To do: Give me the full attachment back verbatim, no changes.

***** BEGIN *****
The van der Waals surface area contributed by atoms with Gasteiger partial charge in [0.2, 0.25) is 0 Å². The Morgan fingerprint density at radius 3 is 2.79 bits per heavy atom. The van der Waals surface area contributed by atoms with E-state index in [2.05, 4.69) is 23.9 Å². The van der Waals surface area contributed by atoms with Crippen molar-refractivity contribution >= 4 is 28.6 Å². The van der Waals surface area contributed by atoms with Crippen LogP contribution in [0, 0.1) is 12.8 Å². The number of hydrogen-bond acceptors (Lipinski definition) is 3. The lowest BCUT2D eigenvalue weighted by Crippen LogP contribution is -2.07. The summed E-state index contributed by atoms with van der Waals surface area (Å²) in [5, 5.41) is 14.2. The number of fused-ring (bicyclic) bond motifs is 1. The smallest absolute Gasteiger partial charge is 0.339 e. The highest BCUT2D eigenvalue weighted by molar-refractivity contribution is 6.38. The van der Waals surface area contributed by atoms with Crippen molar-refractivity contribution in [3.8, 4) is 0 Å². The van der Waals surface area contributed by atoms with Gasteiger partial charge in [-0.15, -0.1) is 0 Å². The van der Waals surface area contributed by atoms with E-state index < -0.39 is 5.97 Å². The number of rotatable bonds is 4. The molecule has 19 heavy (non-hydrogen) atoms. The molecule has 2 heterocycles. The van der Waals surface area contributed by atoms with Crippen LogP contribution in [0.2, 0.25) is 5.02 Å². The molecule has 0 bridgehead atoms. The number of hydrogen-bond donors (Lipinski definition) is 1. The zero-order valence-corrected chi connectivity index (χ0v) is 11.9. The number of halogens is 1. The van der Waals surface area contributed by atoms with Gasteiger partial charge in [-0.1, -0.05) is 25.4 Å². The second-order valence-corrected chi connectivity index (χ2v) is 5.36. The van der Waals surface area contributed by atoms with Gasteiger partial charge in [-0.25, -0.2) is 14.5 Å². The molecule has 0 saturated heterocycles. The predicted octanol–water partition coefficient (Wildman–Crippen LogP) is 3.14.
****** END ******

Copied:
The van der Waals surface area contributed by atoms with Gasteiger partial charge in [0.2, 0.25) is 0 Å². The Morgan fingerprint density at radius 3 is 2.79 bits per heavy atom. The van der Waals surface area contributed by atoms with E-state index in [2.05, 4.69) is 23.9 Å². The van der Waals surface area contributed by atoms with Crippen molar-refractivity contribution >= 4 is 28.6 Å². The van der Waals surface area contributed by atoms with Crippen LogP contribution in [0, 0.1) is 12.8 Å². The number of hydrogen-bond acceptors (Lipinski definition) is 3. The lowest BCUT2D eigenvalue weighted by Crippen LogP contribution is -2.07. The summed E-state index contributed by atoms with van der Waals surface area (Å²) in [5, 5.41) is 14.2. The number of fused-ring (bicyclic) bond motifs is 1. The smallest absolute Gasteiger partial charge is 0.339 e. The highest BCUT2D eigenvalue weighted by molar-refractivity contribution is 6.38. The van der Waals surface area contributed by atoms with Crippen molar-refractivity contribution in [3.8, 4) is 0 Å². The van der Waals surface area contributed by atoms with Gasteiger partial charge in [-0.15, -0.1) is 0 Å². The van der Waals surface area contributed by atoms with E-state index < -0.39 is 5.97 Å². The number of rotatable bonds is 4. The molecule has 19 heavy (non-hydrogen) atoms. The molecule has 2 heterocycles. The van der Waals surface area contributed by atoms with Crippen LogP contribution in [0.2, 0.25) is 5.02 Å². The molecule has 0 bridgehead atoms. The number of hydrogen-bond donors (Lipinski definition) is 1. The zero-order valence-corrected chi connectivity index (χ0v) is 11.9. The number of halogens is 1. The van der Waals surface area contributed by atoms with Gasteiger partial charge in [-0.1, -0.05) is 25.4 Å². The second-order valence-corrected chi connectivity index (χ2v) is 5.36. The van der Waals surface area contributed by atoms with Gasteiger partial charge in [-0.25, -0.2) is 14.5 Å². The molecule has 0 saturated heterocycles. The predicted octanol–water partition coefficient (Wildman–Crippen LogP) is 3.14.